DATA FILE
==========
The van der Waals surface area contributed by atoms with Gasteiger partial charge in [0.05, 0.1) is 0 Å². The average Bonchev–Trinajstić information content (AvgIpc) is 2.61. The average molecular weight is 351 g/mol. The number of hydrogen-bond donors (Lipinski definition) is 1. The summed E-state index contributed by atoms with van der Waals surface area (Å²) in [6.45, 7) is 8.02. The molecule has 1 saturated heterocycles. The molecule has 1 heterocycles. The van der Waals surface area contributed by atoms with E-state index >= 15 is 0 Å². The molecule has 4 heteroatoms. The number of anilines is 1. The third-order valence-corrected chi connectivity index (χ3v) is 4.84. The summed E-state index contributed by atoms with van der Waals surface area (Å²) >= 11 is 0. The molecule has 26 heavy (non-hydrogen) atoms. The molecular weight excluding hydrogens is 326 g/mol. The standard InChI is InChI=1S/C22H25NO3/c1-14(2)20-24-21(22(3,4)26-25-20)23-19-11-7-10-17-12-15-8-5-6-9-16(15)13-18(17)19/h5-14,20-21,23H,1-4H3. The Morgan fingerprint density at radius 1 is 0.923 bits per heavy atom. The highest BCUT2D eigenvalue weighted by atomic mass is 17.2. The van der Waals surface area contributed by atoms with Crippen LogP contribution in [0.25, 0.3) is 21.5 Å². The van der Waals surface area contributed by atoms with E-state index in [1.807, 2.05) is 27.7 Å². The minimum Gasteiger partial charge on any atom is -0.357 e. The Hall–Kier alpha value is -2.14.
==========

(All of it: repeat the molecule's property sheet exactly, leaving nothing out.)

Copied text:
The van der Waals surface area contributed by atoms with Gasteiger partial charge in [0.05, 0.1) is 0 Å². The average Bonchev–Trinajstić information content (AvgIpc) is 2.61. The average molecular weight is 351 g/mol. The number of hydrogen-bond donors (Lipinski definition) is 1. The summed E-state index contributed by atoms with van der Waals surface area (Å²) in [6.45, 7) is 8.02. The molecule has 1 saturated heterocycles. The molecule has 1 heterocycles. The van der Waals surface area contributed by atoms with E-state index >= 15 is 0 Å². The molecule has 4 heteroatoms. The number of anilines is 1. The third-order valence-corrected chi connectivity index (χ3v) is 4.84. The summed E-state index contributed by atoms with van der Waals surface area (Å²) >= 11 is 0. The molecule has 26 heavy (non-hydrogen) atoms. The molecular weight excluding hydrogens is 326 g/mol. The standard InChI is InChI=1S/C22H25NO3/c1-14(2)20-24-21(22(3,4)26-25-20)23-19-11-7-10-17-12-15-8-5-6-9-16(15)13-18(17)19/h5-14,20-21,23H,1-4H3. The Morgan fingerprint density at radius 1 is 0.923 bits per heavy atom. The highest BCUT2D eigenvalue weighted by atomic mass is 17.2. The van der Waals surface area contributed by atoms with Crippen LogP contribution in [0.25, 0.3) is 21.5 Å². The van der Waals surface area contributed by atoms with E-state index in [1.807, 2.05) is 27.7 Å². The minimum Gasteiger partial charge on any atom is -0.357 e. The Hall–Kier alpha value is -2.14.